Preparing for summer starts with checking your A/C unit. Tennesseans have many days in the spring that include opening the windows and enjoying the gentle breeze. But, summer settles in quickly, and we immediately reach for the thermostat. Cranking on the air conditioning when the heat index spikes put pressure on the operations. Inspect some aspects of the unit yourself and have your HVAC contractor come out to complete the rest.

Inspections You Should Complete Before Turning on Your A/C

1. Free Your Air Vents

Air vents are located throughout the house and are the final point in the sequence before you enjoy the fresh, cold air. Check vents to confirm there are no obstructions. Furniture and toys can restrict the air that comes out. You’ll not get as much regarding circulation if there’s a blockage.

2. Change Your Filters

We talk about this all the time, but many homeowners forget. So, here is your quarterly reminder that it’s time to replace the filters. Change them before you turn on your A/C and consider replacing them every month in the summer. We’ve talked about choosing the right filter before. You’ll want to be familiar with the MERV and efficiency rating.

3. Inspect Exposed Ductwork

Gaps in the ductwork seams leak air. Leaks like this could rack up your energy bill quickly. A quick inspection of exposed ductwork will give you more information about any repairs that need to take place. Hiring an HVAC contractor is excellent for inspecting internal ductwork. Lots of energy is used in the summer. Any additional steps you can take to maximize efficiency is helpful.

4. Clean Condensation Lines

Water accumulates when you use your unit. The condensation pipe moves the fluid away from the machine to limit rust or deterioration. Condensation pipes clog, and you’ll need to clear them before you begin to blast cold air throughout the house. Pull out your manual and locate the condensation pipe. Ensure it’s draining properly. Algaecide is used in pools to eliminate algae buildup and can be used to clean your pipes without causing damage. Algaecide is found in most pool stores.

5. Upgrade Your Thermostat

The flow of cold air revolves around the temperature you set your thermostat. Slight variations mean the device works harder to pump air. Thermostats that use mercury to read indoor temperatures aren’t the most accurate. Switching to a programmable option saves quite a bit of money each month due to its accuracy. Entry level options start around $90, but you have the opportunity to set the temps to optimal levels. Smart thermostats that let you use apps to log in and program the A/C with a few swipes and taps of a button start around $200.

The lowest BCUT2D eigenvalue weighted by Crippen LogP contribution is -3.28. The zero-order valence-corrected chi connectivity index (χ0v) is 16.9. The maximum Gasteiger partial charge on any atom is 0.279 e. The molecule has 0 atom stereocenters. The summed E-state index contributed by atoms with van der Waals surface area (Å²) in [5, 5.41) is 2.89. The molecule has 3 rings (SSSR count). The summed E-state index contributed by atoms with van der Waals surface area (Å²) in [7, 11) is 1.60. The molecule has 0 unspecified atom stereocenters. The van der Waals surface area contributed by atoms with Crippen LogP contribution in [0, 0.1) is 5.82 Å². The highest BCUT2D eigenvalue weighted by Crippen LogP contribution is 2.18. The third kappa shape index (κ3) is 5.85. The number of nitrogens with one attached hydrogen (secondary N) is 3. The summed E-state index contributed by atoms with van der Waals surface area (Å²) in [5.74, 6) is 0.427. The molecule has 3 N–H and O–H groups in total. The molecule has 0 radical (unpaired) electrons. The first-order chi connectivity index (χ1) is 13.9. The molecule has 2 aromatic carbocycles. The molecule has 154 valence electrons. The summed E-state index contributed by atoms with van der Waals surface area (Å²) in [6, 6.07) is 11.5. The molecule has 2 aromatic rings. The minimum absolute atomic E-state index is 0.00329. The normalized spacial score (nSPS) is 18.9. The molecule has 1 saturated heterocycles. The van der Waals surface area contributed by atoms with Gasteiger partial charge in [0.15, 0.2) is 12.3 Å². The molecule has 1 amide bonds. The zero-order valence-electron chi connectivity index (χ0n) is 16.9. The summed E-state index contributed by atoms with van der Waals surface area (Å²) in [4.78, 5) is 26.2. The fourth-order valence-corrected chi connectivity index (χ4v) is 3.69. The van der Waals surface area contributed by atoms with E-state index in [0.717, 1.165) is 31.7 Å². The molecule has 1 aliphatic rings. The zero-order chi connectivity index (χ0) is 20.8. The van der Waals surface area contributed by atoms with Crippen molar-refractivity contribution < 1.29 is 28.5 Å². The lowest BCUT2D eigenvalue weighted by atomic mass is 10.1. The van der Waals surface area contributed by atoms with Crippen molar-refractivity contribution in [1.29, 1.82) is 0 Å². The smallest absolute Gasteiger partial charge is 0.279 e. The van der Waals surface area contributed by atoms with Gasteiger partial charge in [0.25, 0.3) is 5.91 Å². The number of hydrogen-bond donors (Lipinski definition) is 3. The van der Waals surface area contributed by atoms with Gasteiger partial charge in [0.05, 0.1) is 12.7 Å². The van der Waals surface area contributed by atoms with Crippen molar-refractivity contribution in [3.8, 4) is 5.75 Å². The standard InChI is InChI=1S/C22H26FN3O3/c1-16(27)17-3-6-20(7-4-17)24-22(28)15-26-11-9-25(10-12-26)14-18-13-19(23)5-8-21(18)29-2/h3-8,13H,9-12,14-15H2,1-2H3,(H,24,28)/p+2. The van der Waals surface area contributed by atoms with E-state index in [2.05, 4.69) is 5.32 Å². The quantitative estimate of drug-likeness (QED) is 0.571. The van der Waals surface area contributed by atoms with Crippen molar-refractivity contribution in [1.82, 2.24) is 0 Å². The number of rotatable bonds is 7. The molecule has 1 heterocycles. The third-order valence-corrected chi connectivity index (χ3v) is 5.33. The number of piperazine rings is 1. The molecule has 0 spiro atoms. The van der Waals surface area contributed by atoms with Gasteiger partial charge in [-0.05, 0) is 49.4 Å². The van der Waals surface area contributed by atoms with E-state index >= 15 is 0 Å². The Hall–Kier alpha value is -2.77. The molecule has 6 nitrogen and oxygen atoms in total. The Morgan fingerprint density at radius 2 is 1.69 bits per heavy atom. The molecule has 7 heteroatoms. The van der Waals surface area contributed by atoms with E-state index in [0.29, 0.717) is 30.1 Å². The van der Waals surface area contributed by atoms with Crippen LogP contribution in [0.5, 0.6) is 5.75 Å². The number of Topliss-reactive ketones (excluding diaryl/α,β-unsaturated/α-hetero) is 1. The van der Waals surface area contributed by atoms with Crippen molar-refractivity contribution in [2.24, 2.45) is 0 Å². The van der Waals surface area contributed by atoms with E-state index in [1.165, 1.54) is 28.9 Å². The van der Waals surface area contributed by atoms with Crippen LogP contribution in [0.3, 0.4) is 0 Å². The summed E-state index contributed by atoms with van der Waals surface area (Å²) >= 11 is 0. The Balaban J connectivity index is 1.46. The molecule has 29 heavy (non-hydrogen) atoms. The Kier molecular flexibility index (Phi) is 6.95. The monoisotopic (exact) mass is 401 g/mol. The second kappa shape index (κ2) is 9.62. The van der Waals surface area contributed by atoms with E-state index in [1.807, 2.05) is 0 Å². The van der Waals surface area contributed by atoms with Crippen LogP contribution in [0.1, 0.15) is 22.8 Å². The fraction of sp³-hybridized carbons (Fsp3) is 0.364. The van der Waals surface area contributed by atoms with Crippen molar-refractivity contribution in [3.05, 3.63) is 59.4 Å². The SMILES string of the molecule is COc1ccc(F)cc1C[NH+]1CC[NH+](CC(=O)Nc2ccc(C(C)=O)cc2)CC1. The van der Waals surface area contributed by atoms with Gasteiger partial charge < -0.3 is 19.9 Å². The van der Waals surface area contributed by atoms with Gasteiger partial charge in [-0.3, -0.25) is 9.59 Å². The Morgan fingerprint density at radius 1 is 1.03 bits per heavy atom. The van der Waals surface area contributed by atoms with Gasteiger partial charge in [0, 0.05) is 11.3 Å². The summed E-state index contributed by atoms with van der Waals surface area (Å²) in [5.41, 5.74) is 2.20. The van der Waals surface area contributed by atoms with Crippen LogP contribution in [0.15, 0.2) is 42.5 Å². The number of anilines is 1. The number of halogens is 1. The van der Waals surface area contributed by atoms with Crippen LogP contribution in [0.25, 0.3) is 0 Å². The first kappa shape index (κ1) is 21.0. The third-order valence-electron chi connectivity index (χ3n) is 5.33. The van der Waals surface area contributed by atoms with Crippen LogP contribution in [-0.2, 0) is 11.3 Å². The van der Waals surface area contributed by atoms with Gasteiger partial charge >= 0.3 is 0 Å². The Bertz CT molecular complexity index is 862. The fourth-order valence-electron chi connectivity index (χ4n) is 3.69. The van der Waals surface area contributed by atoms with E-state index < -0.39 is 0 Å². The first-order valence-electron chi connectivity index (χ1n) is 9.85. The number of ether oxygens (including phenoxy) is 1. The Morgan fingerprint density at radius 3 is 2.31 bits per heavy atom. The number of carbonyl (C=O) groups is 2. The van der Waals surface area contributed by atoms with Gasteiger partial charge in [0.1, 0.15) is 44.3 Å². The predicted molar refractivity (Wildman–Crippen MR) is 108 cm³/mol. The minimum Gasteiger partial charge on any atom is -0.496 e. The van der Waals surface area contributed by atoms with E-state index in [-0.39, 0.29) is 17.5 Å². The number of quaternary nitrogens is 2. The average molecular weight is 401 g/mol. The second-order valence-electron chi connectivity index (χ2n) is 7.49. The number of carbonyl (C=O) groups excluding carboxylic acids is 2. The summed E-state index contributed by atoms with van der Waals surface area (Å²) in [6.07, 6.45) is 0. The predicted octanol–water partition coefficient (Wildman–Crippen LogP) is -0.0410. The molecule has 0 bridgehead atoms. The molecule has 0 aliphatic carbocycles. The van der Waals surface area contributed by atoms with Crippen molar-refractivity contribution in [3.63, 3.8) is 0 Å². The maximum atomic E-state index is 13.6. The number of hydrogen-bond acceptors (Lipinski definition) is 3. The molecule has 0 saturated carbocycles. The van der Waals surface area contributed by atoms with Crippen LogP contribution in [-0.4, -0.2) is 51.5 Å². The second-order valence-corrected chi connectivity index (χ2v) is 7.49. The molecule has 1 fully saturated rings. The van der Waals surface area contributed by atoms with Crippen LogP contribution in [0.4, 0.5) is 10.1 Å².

6. Replace Damaged Pipe Insulation

A copper pipe fixed to the outdoor unit supplies refrigerant to the compressor. It’s part of the process that creates cold air. The pipe’s insulation needs to be free from damage. Sun rot, a dip in temperatures, and animals reduce integrity. Not repairing or replacing the insulation reduces the cooling and can damage your entire system. It also makes the unit work harder meaning it’s not efficient in energy consumption. Check the pipe yourself or have your contractor do it before launching into summer. Leave replacements to a professional.

7. Clean Your Fins

Fins are part of the compressor. As the machine works it begins to heat up. The hot air needs to move away to keep the unit working effectively. Keep the fins clean and the entire operation runs very well. Cleaning the fins requires a soft brush. A car or toothbrush works just fine. Take care not to bend the tiny pieces of metal that make up the fin. During the clean, thoroughly inspect the metal prongs. If many are already damaged, you can have it fixed during your routine inspection.

8. Check the Foundation

A stable foundation is crucial to the workings of your A/C unit. Concrete slabs are the preferred foundational choice for the outdoor portion of the network. The concrete needs to be free from cracks that cause the unit to lean to one side or the other. An unstable foundation puts pressure on one or more parts of the unit. It could cause the device not to pump cool air or overheat as it strains to make connections. Speak to your HVAC contractor who can either fix the slab for you or make the appropriate recommendations for efficiency.

9. Remove Visible Debris

Get rid of any visible debris. The outdoor portion of your air conditioner is exposed to all of the elements year-round. Harsh winds and rain move dirt, grass, leaves, and branches around which sometimes clog your unit. Keep the area clear. A pile of leaves, while light in weight, can cause overheating. Branches get stuck in the fan creating damage. Dirt seeps into other working parts that might either slow down, deteriorate, or stop working altogether.

Hiring a Nashville’s Best HVAC Contractor

Don’t switch on your air conditioner until you’ve had it looked at by a pro. The summer heat asks for the machine to work extra hard. Obstructions, damages, or leaks will disrupt service or cause it to stop working. A Nashville HVAC contractor like Busy Bee can confirm your air conditioner is in great shape.

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